ReviewThis collection offers a severe and satisfying intellectual engagement with female celebrity as a trans-media phenomenon. Fourteen highly readable essays scrutinize a wide range of issues that arise from the gendering of celebrity, from Helen Keller’s frustrated attempts to further socialist causes to the negotiation of lesbianism by television personalities Rachel Maddow and Suze Orman, from Lily Langtry’s cautiously calibrated financial exploitation of her status as Victorian beauty (and royal mistress) to Britney Spears’ inscription as a symbol of American excess and indulgence for the duration of the height of the Iraq war. In the Limelight and Under the Microscope elaborates our understanding of the cultural, political, and theoretical significations of celebrity as something more than a guilty pleasure. This book succeeds in showing how, in numerous dissimilar cultural, historical, and textual circumstances, gender politics has played an crucial role in the creation of celebrity and in the fascination that it holds for so many.–Gaylyn Studlar is David May Distinguished Professor in the Humanities and Director of the Program in Film & Media Studies at Washington University in St. Louis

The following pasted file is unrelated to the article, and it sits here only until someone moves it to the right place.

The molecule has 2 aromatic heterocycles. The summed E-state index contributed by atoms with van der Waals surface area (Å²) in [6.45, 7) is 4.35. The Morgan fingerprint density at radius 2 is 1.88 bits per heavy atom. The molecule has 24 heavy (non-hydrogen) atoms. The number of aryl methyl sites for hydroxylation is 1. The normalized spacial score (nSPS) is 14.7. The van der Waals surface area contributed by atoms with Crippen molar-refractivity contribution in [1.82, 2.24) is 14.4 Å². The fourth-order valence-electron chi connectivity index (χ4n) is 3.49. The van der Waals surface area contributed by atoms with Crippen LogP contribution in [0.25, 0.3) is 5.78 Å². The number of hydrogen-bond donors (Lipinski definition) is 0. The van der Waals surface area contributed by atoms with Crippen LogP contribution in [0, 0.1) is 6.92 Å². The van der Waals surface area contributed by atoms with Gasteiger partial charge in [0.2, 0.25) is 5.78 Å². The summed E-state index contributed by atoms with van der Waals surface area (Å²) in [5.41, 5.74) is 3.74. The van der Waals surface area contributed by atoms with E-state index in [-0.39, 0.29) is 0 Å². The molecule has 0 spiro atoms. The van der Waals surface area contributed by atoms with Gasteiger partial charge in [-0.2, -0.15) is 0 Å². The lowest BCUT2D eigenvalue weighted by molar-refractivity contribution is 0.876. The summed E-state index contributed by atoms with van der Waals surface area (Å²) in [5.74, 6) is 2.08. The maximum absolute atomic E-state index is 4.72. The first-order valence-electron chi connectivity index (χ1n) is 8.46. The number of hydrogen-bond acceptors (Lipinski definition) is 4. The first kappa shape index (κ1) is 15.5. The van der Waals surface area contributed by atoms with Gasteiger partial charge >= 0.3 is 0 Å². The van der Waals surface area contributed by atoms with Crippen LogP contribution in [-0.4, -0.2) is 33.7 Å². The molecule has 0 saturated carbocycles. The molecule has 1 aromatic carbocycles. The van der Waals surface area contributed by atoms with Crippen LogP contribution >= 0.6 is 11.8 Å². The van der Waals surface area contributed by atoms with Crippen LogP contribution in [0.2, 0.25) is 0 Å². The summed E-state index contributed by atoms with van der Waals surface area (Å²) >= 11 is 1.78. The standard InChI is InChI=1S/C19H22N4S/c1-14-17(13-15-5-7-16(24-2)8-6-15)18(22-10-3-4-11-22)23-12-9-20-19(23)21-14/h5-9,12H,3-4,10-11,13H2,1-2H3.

About the AuthorProfessor Diane Negra is Head of Film Studies, University College Dublin. She is Co-Series Editor (along with Yvonne Tasker) for the book series Wiley-Blackwell Studies in Film and Television, and is the author, editor or co-editor of seven books.